- Seeking a romantic relationship
- Searching for some sort of intimate connection
- Manifesting hatred towards the victim
What Does Internet Stalking Include?
Before learning how to protect yourself from internet stalkers, you need to understand what it is. Widely speaking, cyberstalking refers to the use of the Internet with the purpose of harassing, attacking, and embarrassing an individual. Here are some typical examples of cyberstalking:
- Sending unwanted, threatening, and intrusive messages, and emails (through social media, online forums, etc.)
- Publishing humiliating or abusive online content about the victim (content of sexual nature, which overlaps with sexual harassment)
- Monitoring the victim’s movements by using GPS technology
- Taking over the victim’s identity on online platforms
- Sending offensive material to the victim
- Accessing the victim’s social media or email accounts to extract personal information, change their password, or follow them
- Infecting the victim’s computers with viruses
- Making threats to the victim
Read more about what it means when the offender is harassing you.
What Doesn’t Count as Cyberstalking
If somebody causes you harm unintentionally, they are not considered a cyberstalker. A person who sends a computer virus without knowing it, isn’t committing a crime. Friends who send too many messages do not qualify as harassers either.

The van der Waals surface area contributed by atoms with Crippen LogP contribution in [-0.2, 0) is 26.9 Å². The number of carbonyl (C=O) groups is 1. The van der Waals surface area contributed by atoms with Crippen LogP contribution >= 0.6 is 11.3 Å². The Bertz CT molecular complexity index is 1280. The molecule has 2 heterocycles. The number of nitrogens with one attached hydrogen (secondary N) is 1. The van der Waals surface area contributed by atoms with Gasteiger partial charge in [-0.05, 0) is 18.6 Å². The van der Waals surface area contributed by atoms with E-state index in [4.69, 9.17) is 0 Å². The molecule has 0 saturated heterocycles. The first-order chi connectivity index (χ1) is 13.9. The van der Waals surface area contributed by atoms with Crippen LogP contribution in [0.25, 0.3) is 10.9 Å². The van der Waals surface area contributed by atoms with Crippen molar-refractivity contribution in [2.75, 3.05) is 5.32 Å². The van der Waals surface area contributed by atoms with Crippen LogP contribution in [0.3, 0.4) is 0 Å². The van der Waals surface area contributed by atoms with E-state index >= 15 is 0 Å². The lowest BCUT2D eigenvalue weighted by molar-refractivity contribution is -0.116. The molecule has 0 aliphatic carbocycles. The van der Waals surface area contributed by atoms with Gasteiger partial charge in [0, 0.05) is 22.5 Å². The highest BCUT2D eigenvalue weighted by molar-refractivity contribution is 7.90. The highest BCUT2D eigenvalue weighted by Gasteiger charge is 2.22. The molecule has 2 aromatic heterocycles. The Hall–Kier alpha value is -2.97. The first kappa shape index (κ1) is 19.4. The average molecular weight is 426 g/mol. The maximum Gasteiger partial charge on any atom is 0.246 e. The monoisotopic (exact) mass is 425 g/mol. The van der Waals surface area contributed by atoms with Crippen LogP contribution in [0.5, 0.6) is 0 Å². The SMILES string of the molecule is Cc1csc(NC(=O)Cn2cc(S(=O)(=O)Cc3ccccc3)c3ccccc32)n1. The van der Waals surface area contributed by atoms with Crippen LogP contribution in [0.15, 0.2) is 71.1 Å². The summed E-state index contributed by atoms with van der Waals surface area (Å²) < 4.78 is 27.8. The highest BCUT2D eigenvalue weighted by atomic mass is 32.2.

Federal Stalking and Harassment Statutes
The legal definition of cyberstalking varies across jurisdictions. Some states will qualify internet stalking offenses as misdemeanors, but if the stalkers are persistent, they can end up being convicted as felons.
Online stalking requires proof of “specific intent” for the stalker to be charged with a crime. This means that the victim needs to prove that the stalker had malicious intent to cause harm to them. If the prosecutor has no evidence of the “attack,” no charges can be raised.
In the United States, cyberstalking is a criminal offense. The first anti-cyberstalking law was passed in California in 1999. Lots of other states have followed this example, but it wasn’t until the 2010s that cyberstalking has received adequate attention from the lawmakers.
Although there is no legal act dedicated to cyber harassment in the U.S, some federal laws govern online stalking to a degree. In the table below, you will find which laws tackle internet harassment.
How It Tackles Cyber Harassment
|According to this Act, victims that had their intimate photos or videos published without permission can “bring a civil suit for copyright infringement if the victim is the person who originally took the picture, and is thus the copyright owner.”|